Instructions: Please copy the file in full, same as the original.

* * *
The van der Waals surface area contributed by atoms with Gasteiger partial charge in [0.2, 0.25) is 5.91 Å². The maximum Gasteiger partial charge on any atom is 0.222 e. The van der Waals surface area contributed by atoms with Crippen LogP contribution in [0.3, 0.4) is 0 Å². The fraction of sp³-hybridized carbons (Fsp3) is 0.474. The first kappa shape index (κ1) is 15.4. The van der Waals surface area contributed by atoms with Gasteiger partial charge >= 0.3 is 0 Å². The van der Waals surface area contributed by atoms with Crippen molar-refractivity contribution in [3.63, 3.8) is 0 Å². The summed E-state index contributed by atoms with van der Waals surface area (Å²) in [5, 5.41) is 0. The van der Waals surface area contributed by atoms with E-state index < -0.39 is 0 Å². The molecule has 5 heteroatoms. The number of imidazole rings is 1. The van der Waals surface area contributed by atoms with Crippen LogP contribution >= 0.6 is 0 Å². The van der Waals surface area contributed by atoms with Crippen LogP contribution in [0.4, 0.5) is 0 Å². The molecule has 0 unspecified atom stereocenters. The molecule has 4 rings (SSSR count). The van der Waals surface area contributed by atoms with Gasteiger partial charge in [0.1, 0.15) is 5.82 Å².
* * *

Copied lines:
The van der Waals surface area contributed by atoms with Gasteiger partial charge in [0.2, 0.25) is 5.91 Å². The maximum Gasteiger partial charge on any atom is 0.222 e. The van der Waals surface area contributed by atoms with Crippen LogP contribution in [0.3, 0.4) is 0 Å². The fraction of sp³-hybridized carbons (Fsp3) is 0.474. The first kappa shape index (κ1) is 15.4. The van der Waals surface area contributed by atoms with Gasteiger partial charge >= 0.3 is 0 Å². The van der Waals surface area contributed by atoms with Crippen molar-refractivity contribution in [3.63, 3.8) is 0 Å². The summed E-state index contributed by atoms with van der Waals surface area (Å²) in [5, 5.41) is 0. The van der Waals surface area contributed by atoms with E-state index < -0.39 is 0 Å². The molecule has 5 heteroatoms. The number of imidazole rings is 1. The van der Waals surface area contributed by atoms with Crippen LogP contribution >= 0.6 is 0 Å². The van der Waals surface area contributed by atoms with Crippen LogP contribution in [0.4, 0.5) is 0 Å². The molecule has 0 unspecified atom stereocenters. The molecule has 4 rings (SSSR count). The van der Waals surface area contributed by atoms with Gasteiger partial charge in [0.1, 0.15) is 5.82 Å².